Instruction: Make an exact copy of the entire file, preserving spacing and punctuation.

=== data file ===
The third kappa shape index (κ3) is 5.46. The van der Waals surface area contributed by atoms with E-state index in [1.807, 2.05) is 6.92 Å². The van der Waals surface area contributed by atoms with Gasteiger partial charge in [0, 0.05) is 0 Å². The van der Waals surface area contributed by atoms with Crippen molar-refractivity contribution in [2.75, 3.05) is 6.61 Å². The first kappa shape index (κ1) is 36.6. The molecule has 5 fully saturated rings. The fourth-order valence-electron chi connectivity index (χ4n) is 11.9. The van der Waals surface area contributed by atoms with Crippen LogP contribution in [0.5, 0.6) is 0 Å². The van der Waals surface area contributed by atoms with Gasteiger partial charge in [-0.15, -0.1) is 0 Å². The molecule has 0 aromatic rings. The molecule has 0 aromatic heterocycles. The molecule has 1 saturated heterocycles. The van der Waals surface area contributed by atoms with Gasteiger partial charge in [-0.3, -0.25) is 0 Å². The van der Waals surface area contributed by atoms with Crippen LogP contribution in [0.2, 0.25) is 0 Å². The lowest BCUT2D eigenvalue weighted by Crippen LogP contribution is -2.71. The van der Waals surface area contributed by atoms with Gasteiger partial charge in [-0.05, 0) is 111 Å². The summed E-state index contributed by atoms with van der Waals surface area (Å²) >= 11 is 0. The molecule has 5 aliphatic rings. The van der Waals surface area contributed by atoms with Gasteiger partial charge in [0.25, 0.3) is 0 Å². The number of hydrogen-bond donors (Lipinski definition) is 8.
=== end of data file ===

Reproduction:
The third kappa shape index (κ3) is 5.46. The van der Waals surface area contributed by atoms with E-state index in [1.807, 2.05) is 6.92 Å². The van der Waals surface area contributed by atoms with Gasteiger partial charge in [0, 0.05) is 0 Å². The van der Waals surface area contributed by atoms with Crippen molar-refractivity contribution in [2.75, 3.05) is 6.61 Å². The first kappa shape index (κ1) is 36.6. The molecule has 5 fully saturated rings. The fourth-order valence-electron chi connectivity index (χ4n) is 11.9. The van der Waals surface area contributed by atoms with Crippen LogP contribution in [0.5, 0.6) is 0 Å². The van der Waals surface area contributed by atoms with Gasteiger partial charge in [-0.15, -0.1) is 0 Å². The molecule has 0 aromatic rings. The molecule has 0 aromatic heterocycles. The molecule has 1 saturated heterocycles. The van der Waals surface area contributed by atoms with Gasteiger partial charge in [-0.3, -0.25) is 0 Å². The van der Waals surface area contributed by atoms with Crippen LogP contribution in [0.2, 0.25) is 0 Å². The lowest BCUT2D eigenvalue weighted by Crippen LogP contribution is -2.71. The van der Waals surface area contributed by atoms with Gasteiger partial charge in [-0.05, 0) is 111 Å². The summed E-state index contributed by atoms with van der Waals surface area (Å²) >= 11 is 0. The molecule has 5 aliphatic rings. The van der Waals surface area contributed by atoms with Gasteiger partial charge in [0.25, 0.3) is 0 Å². The number of hydrogen-bond donors (Lipinski definition) is 8.